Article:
Date of Award
Master of Science
The oyster has been known and used commercially since before the Roman and Greek civilizations, and reports of investigations pertaining to it can be found dating back almost to that period. Because of the commercial value of the oyster, most of the study of' the animal has dealt with its economic importance. Definite information concern ing the morphology and microscopic . structure of this Mollusc, therefore, is scarce. To be sure, there is an abundance of miscellaneous literature, but no systematic microscopic study has been reported. T. C . Nelson (1938) states, "A critical survey of the abundant and scattered literature however reveals need for more fundamental investigations of the morphology of this pelecypod and of correlation of such findings with its ecology." Until recently few attempts have been made to gather all the material under one cover. For example Philpots (1890) published two volumes entitled Oysters, and all about them, but he says little of scientific importance. Brooks, of Johns Hopkins University, published his classic book, Oyster, in 1905. This volume contains a vast store- house of information on oyster growing and is of' inestimable value to the layman, but unfortunately for this investigation Brook's work, like that of Philpots, was written for the oysterman. It is obvious therefore, that there is a definite need for more accurate work on the oyster. To satisfy this need, the writer has attempted an investigation to gather the existing literature on the subject, and to supplement this material with additional observations, thereby making, in so far as is practicable, a more complete morphological and histological study. Time and space do not permit a very detailed description of the anatomy, but an attempt has been made to summarize the existing information, in most cases after corroborating it in the laboratory at the University of Richmond. Since the original intent of this paper was a description of the digestive tract of Ostrea virginica, special attention will be devoted to it.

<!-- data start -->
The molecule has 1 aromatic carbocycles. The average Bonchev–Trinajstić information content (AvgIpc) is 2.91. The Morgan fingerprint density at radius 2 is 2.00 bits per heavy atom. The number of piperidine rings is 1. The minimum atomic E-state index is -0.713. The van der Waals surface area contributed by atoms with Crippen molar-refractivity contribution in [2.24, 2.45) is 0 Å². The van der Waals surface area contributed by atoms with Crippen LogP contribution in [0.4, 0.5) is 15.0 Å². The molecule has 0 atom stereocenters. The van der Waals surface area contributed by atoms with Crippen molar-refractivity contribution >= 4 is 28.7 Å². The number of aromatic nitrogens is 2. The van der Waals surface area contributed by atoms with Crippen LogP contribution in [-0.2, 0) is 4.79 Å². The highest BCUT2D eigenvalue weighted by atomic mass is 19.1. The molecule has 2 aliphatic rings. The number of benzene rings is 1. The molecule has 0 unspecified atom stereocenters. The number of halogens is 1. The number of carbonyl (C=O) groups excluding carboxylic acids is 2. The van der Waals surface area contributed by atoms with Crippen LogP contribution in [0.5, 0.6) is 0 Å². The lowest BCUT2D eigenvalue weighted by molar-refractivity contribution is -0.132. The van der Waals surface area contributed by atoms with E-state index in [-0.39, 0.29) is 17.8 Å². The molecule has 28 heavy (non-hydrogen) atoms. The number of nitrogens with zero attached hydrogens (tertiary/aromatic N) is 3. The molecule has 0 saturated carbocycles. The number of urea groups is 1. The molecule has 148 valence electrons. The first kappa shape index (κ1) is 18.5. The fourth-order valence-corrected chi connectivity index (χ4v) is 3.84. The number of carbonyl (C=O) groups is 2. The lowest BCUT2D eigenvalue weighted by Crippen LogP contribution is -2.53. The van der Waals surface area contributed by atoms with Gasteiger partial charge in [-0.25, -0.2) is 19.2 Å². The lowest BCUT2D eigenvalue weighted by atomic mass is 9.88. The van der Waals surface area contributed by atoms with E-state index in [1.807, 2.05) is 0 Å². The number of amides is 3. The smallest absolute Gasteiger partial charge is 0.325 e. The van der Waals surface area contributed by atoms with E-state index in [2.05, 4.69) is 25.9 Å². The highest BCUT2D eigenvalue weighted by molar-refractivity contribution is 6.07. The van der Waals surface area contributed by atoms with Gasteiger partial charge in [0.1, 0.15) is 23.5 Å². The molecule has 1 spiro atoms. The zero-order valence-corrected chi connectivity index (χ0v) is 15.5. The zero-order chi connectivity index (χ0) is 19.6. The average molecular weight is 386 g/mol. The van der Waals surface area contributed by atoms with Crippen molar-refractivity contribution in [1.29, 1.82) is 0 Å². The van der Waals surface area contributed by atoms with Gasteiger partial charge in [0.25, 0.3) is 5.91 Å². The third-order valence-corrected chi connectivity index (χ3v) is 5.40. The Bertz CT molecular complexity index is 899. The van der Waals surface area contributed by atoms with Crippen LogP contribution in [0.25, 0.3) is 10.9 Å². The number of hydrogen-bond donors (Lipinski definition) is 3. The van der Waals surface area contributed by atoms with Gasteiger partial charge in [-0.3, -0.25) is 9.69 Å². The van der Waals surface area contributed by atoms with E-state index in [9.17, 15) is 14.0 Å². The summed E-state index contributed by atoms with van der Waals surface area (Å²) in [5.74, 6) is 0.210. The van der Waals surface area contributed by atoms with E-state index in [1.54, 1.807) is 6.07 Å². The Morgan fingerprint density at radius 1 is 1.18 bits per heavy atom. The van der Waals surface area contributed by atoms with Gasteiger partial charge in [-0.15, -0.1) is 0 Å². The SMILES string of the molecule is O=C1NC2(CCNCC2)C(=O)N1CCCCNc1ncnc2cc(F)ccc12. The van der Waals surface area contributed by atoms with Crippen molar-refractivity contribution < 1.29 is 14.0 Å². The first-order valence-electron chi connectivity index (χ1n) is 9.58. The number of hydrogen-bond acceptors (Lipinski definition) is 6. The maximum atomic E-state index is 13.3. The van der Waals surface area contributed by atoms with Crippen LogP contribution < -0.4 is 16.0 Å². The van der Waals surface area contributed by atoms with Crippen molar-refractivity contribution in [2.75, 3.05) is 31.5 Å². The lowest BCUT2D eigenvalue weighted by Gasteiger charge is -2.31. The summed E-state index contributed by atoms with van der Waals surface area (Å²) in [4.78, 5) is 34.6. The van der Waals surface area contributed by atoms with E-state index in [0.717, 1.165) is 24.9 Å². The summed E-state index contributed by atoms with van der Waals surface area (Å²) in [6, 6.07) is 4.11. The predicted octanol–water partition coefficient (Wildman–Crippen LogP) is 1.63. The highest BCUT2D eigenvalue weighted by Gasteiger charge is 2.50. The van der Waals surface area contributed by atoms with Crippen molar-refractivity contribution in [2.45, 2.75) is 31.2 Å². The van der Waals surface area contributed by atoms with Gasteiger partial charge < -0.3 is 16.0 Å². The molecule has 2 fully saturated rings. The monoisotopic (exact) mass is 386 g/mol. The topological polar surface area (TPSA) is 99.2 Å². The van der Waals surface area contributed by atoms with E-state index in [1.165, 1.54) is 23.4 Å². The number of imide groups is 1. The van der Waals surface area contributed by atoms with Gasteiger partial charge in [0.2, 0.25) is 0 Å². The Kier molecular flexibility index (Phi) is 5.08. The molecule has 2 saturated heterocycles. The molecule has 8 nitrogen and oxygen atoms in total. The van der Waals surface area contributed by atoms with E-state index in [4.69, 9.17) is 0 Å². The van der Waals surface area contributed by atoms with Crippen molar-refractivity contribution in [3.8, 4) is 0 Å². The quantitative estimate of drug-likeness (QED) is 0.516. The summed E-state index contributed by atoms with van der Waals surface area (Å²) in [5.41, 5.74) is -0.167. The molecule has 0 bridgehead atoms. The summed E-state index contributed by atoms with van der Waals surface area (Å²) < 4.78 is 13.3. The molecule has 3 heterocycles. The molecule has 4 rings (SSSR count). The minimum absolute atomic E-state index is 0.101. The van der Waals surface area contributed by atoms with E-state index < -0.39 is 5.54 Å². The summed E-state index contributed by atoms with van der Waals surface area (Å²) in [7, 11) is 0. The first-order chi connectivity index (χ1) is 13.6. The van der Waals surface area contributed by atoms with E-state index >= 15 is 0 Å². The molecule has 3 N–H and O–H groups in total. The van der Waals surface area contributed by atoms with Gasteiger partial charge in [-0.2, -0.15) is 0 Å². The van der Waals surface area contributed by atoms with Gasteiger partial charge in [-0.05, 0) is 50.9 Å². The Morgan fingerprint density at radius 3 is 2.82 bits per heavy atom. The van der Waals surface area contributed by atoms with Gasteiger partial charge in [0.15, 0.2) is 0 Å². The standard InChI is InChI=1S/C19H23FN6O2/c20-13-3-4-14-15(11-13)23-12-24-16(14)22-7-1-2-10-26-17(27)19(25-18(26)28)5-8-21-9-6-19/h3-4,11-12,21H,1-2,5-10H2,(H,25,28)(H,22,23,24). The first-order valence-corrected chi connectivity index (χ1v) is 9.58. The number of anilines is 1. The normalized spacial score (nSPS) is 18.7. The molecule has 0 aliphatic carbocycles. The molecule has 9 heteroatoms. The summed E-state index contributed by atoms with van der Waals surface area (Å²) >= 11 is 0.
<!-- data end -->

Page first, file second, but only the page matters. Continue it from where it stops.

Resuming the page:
Goldstein, Lewis Charles, "The morphology and histology of the Virginia oyster, Ostrea Virginica, Lister" (1940). Master's Theses. 12.